Receiving Assistance                                                                  Urey gave birth to her son in late November, by C-section. She had planned to stay with an aunt in Northern California, but the surgery left her unable to drive for several weeks. Urey realized she needed a safe place where she could recover while nurturing her newborn. When the hospital put her in touch with Catholic Charities, Urey didn’t know what to expect. Catholic Charities quickly found a foster family for Urey and her son to stay with in Rancho Santa Fe.

“I didn’t know there were organizations like Catholic Charities in existence,” Urey said. “They went above and beyond. Who would you even call in that situation otherwise?”

In the middle of the pandemic, the foster family welcomed Urey and her son with open arms. They ate dinner together most nights, including on Thanksgiving, and the two-week stay allowed Urey to heal enough to be able to drive. The looming downside, however, was that she would return to homelessness.

After her foster stay ended, the family needed the room for their niece who had also just had a baby by cesarean and needed to recover. Circumstances had changed and going to stay with her family in Northern California was no longer an option. Urey found herself at an emergency overnight shelter, unfortunately, Catholic Charities programs do not have shelters for families in San Diego and Imperial Valley was too far to go with weekly doctor appointments for both her and her son. She says she was not fearful in either shelter, but always on her toes.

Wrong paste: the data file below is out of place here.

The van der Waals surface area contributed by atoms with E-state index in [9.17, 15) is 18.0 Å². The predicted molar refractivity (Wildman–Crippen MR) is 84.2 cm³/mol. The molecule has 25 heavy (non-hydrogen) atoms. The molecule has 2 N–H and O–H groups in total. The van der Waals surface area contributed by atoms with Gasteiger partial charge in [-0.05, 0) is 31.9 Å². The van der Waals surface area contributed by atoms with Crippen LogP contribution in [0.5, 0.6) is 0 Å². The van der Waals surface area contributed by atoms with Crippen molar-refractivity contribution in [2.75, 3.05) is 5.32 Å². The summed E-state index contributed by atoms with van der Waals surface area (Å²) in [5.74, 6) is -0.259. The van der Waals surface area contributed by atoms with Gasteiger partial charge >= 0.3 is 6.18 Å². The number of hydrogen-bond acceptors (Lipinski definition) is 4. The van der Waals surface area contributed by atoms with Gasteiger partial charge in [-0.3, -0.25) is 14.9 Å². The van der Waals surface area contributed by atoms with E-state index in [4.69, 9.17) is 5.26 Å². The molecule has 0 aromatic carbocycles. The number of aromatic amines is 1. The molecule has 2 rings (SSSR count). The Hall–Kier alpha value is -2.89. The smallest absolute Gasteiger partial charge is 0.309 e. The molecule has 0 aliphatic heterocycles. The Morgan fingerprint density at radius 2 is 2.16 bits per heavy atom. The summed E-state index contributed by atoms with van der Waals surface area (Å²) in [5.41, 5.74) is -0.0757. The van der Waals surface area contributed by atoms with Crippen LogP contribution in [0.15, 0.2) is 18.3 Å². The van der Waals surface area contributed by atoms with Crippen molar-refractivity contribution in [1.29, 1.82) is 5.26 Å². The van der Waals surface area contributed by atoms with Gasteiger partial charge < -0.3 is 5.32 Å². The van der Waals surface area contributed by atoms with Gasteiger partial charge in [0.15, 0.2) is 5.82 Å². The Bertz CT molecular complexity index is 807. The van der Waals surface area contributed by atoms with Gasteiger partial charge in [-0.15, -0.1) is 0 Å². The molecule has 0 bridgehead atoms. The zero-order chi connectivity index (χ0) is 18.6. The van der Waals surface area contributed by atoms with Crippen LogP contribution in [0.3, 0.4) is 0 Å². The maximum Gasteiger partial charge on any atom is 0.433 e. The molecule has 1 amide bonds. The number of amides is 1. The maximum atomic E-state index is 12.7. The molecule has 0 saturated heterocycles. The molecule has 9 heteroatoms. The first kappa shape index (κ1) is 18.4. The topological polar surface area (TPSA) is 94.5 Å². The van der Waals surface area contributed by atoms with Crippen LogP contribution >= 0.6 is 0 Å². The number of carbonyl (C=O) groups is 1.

“It’s protocol not to be comfortable,” Urey said. “Even more so with a baby. I just tried to keep to myself and keep my son safe.”

For the few hours when she would sleep, Urey kept her valuables in a fanny pack secured to her waist, while holding her son.

When Urey was contacted by the team to share her story, she was sitting in her car with a 3-week-old baby. This put the team in overdrive, Urey was not complaining but, our team member on the other end of the line was reeling.

Determined to try and figure out a better solution for her that leaving the shelter at 6:30am not able to return until 5:30pm.

The staff at Rachel’s arranged a second respite for Urey, this time a hotel room, before securing a bed for her at a transitional living center. Urey knows it will not be easy to regain stability, but she is ready for the road ahead. She hopes to eventually go back to school to study psychology. For Urey, managing this trying time is a delicate balance of realism and optimism. Her outlook is one we can all stand by.

“You just deal with things as they come,” Urey said. “Try to stay positive. Everything is temporary.”

As 2020 comes to an end I am hopeful, blessed and very proud of the team I work with here at Catholic Charities. I have always called us a “team” here, and everyone has their role to play on this team. It continues to amaze me as I watch programs working together, helping each other to do their best for all our clients. Our organization is run in a heart-mind combination environment – the heart where the agency’s mission and values lies drives us, and it constantly checks in with the mind where our business needs reside to ensure we have all the required resources before moving forward. Looking back on this year and the stories, the amazing stories of what our clients have faced and overcome, what our team has done, staying present and open to help during this pandemic I know that we will persevere. Succeed in feeding the hungry, helping our clients, working together to help each other, and working towards a better world to live in.